nLab tensor product of commutative monoids




Monoidal categories

monoidal categories

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Closed structure

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Internal monoids



In higher category theory

Monoid theory



For AA and BB two commutative monoids, their tensor product ABA \otimes B is a new commutative monoid such that a monoid homomorphism ABCA \otimes B \to C is equivalently a bilinear map out of AA and BB.



Let CMon be the collection of commutative monoids, regarded as a multicategory whose multimorphisms are the multilinear maps A 1,,A nBA_1, \cdots, A_n \to B.

The tensor product A,BABA, B \mapsto A \otimes B in this multicategory is the tensor product of commutative monoids.

Equivalently this means explicitly:


For A,BA, B two commutative monoids, their tensor product of commutative monoids is the commutative monoid ABA \otimes B which is the quotient of the free commutative monoid on the product of their underlying sets A×BA \times B by the relations

  • (a 1,b)+(a 2,b)(a 1+a 2,b)(a_1,b)+(a_2,b)\sim (a_1+a_2,b)

  • (a,b 1)+(a,b 2)(a,b 1+b 2)(a,b_1)+(a,b_2)\sim (a,b_1+b_2)

  • (0,b)0(0,b)\sim 0

  • (a,0)0(a,0)\sim 0

for all a,a 1,a 2Aa, a_1, a_2 \in A and b,b 1,b 2Bb, b_1, b_2 \in B.


By definition of the free construction and the quotient there is a canonical function of the underlying sets

p A,B:U(A)×U(B)U(AB) p_{A,B} \;\colon\; U(A) \times U(B) \overset{}{\longrightarrow} U(A \otimes B)

(where U:CMonSetU \colon CMon \to Set is the forgetful functor).

On elements this sends (a,b)(a,b) to the equivalence class that it represents under the above equivalence relations.

The following relates the tensor product to bilinear functions. It is a definition or a proposition dependening on whether one takes the notion of bilinear function to be defined before or after that of tensor product of commutative monoids.


A function of underlying sets f:A×BCf : A \times B \to C is a bilinear function precisely if it factors by the morphism of through a monoid homomorphism ϕ:ABC\phi : A \otimes B \to C out of the tensor product:

f:A×BABϕC. f : A \times B \stackrel{\otimes}{\to} A \otimes B \stackrel{\phi}{\to} C \,.


Symmetric monoidal category structure


Equipped with the tensor product \otimes of def. and the exchange map σ A,B:ABBA\sigma_{A, B}: A\otimes B \to B \otimes A generated by σ A,B(a,b)=(b,a)\sigma_{A, B}(a, b) = (b, a), CMon becomes a symmetric monoidal category.

The unit object in (CMon,)(CMon, \otimes) is the additive monoid of natural numbers \mathbb{N}.


To see that \mathbb{N} is the unit object, consider for any commutative monoid AA the map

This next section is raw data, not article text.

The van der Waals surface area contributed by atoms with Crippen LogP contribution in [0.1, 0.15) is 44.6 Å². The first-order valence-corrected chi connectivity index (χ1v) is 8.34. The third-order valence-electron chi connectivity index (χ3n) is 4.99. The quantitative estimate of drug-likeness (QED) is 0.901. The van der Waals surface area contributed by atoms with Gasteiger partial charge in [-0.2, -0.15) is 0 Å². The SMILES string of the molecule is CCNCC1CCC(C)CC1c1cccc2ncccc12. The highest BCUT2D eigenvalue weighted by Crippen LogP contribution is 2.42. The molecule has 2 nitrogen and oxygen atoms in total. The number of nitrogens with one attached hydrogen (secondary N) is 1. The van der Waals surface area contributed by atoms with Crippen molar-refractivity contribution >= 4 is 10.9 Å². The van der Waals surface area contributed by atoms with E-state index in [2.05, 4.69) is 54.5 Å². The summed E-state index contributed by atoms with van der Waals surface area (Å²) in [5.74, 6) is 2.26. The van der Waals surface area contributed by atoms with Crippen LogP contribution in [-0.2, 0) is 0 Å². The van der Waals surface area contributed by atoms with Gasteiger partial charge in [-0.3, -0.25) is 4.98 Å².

AA A \otimes \mathbb{N} \to A

which sends for nn \in \mathbb{N}

(a,n)naa+a++a nsummands. (a, n) \mapsto n \cdot a \coloneqq \underbrace{a + a + \cdots + a}_{n\;summands} \,.

Due to the quotient relation defining the tensor product, the element on the left is also equal to

(a,n)=(a,1+1+1 nsummands)=(a,1)+(a,1)++(a,1) nsummands. (a, n) = (a, \underbrace{1 + 1 \cdots + 1}_{n\; summands}) = \underbrace{ (a,1) + (a,1) + \cdots + (a,1) }_{n\; summands} \,.

This shows that AAA \otimes \mathbb{N} \to A is in fact an isomorphism.

Showing that σ A,B\sigma_{A, B} is natural in A,BA, B is trivial, so σ\sigma is a braiding. σ 2\sigma^2 is identity, so it gives CMon a symmetric monoidal structure.


The tensor product of commutative monoids distributes over the biproduct of commutative monoids

A sSB s sS(AB s). A \otimes \oplus_{s \in S} B_s \simeq \oplus_{s \in S} ( A \otimes B_s ) \,.



A monoid in (CMon,)(CMon, \otimes) is equivalently a rig.


Let (A,)(A, \cdot) be a monoid in (CMon,)(CMon, \otimes). The fact that the multiplication

:AAA \cdot : A \otimes A \to A

is bilinear means by the above that for all a 1,a 2,bAa_1, a_2, b \in A we have

(a 1+a 2)b=a 1b+a 2b (a_1 + a_2) \cdot b = a_1 \cdot b + a_2 \cdot b
b(a 1+a 2)=ba 1+ba 2. b \cdot (a_1 + a_2) = b \cdot a_1 + b \cdot a_2 \,.
0b=0. 0 \cdot b = 0 \,.
b0=0. b \cdot 0 = 0 \,.

This is precisely the distributivity law and absorption law? of the rig.

In (,1)(\infty,1)-category theory

The assignment 𝒞CMon(𝒞)\mathcal{C} \mapsto \mathrm{CMon}(\mathcal{C}) satisfies base change for presentable (∞,1)-categories, i.e.

𝒞CMon(𝒮)CMon(𝒮). \mathcal{C} \otimes \mathrm{CMon}(\mathcal{S}) \simeq \mathrm{CMon}(\mathcal{S}).

In particular, CMon(S)\mathrm{CMon}(S) is a mode; this implies that for 𝒞\mathcal{C} a presentably symmetric monoidal(∞,1)-category, CMon(𝒞)\mathrm{CMon}(\mathcal{C}) possesses a unique symmetric monoidal structure subject to the condition that the free functor

𝒞CMon(𝒞) \mathcal{C} \rightarrow \mathrm{CMon}(\mathcal{C})

is symmetric monoidal. This is due to Gepner-Groth-Nikolaus


Last revised on April 19, 2024 at 20:19:52. See the history of this page for a list of all contributions to it.